The writer has chosen the salesman himself and his two sons to put into comparison, who at the present time of the play are visiting the salesman and his wife in their childhood home. The salesman Willy Loman, a major character and one of the main characters of the play is both the protagonist and the antagonist of the story. During the story, Willy is unsuccessful of achieving self-realization. He understand what his job (which is a major element of the play) calls for and what it requires of him, but he is incapable of realizing that he is unable to live up to and prevail with what is required of him, ultimately leading him to being unsuccessful at his job of being a salesman. Willy’s brother Ben, on the other hand, prior to his death was rich and successful due to accidentally stumbling upon a diamond during his travels to Alaska (which is where their father left to abandoning ben and Willy); on his way there he got lost at and ended up in Africa,
Cather was based on a real fact that she lived, and here she shows a young man who lived for beauty and thought the money could save him from the everyday boredom. Paul is seen by his teacher as a weirdo. For him, both school and home are boring and depressing. Real life is in the theater where he works as an usher. Giovanni's Room focuses the story of David, an American who has been trying to escape his own homosexuality from a difficult experience of youth.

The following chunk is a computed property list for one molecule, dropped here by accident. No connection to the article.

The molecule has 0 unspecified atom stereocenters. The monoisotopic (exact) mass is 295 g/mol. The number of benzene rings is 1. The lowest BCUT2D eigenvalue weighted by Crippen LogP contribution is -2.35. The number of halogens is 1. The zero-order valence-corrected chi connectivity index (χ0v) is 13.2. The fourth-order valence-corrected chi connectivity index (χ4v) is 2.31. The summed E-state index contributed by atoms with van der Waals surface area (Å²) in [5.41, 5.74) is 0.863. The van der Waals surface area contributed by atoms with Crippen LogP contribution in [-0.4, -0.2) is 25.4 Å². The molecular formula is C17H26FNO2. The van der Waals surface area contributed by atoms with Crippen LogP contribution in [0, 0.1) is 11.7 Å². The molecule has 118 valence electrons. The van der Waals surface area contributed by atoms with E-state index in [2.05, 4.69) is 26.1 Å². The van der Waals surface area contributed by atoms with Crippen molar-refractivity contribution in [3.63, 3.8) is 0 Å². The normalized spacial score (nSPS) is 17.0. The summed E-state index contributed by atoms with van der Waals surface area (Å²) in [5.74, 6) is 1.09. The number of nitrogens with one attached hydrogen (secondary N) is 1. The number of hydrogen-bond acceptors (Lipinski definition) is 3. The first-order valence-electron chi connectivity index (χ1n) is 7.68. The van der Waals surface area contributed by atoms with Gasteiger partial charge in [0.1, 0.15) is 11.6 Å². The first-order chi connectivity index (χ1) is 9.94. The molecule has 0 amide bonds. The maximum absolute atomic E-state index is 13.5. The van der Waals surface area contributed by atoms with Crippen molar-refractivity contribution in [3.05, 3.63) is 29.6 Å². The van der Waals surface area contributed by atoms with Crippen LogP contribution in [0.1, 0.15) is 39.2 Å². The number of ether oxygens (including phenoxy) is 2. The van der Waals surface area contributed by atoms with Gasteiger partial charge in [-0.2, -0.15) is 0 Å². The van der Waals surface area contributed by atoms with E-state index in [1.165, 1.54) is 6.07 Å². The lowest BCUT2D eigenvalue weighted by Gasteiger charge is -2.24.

Explore some of the ways Susan Cooper creates sympathy for Nat In this extract taken from chapter one, Susan Cooper shows the reader a different side of Nathan, an actor from the company of boys. Nathan, at first, looks like a normal everyday character but towards the end of chapter one Nat talks about the theatre as ‘his space, a kind of home’ which could potentially reveal that he does not have a home that he loves. Making the reader question Nat’s family life. Continuing the act of sympathy, Cooper keeps Nat quiet in the talk about family and how his parents felt about him coming to London as the reader will now be sympathizing for Nat as he is unaccounted for in the paragraph. Until he is pressured by questions from fellow actor Eric Sawyer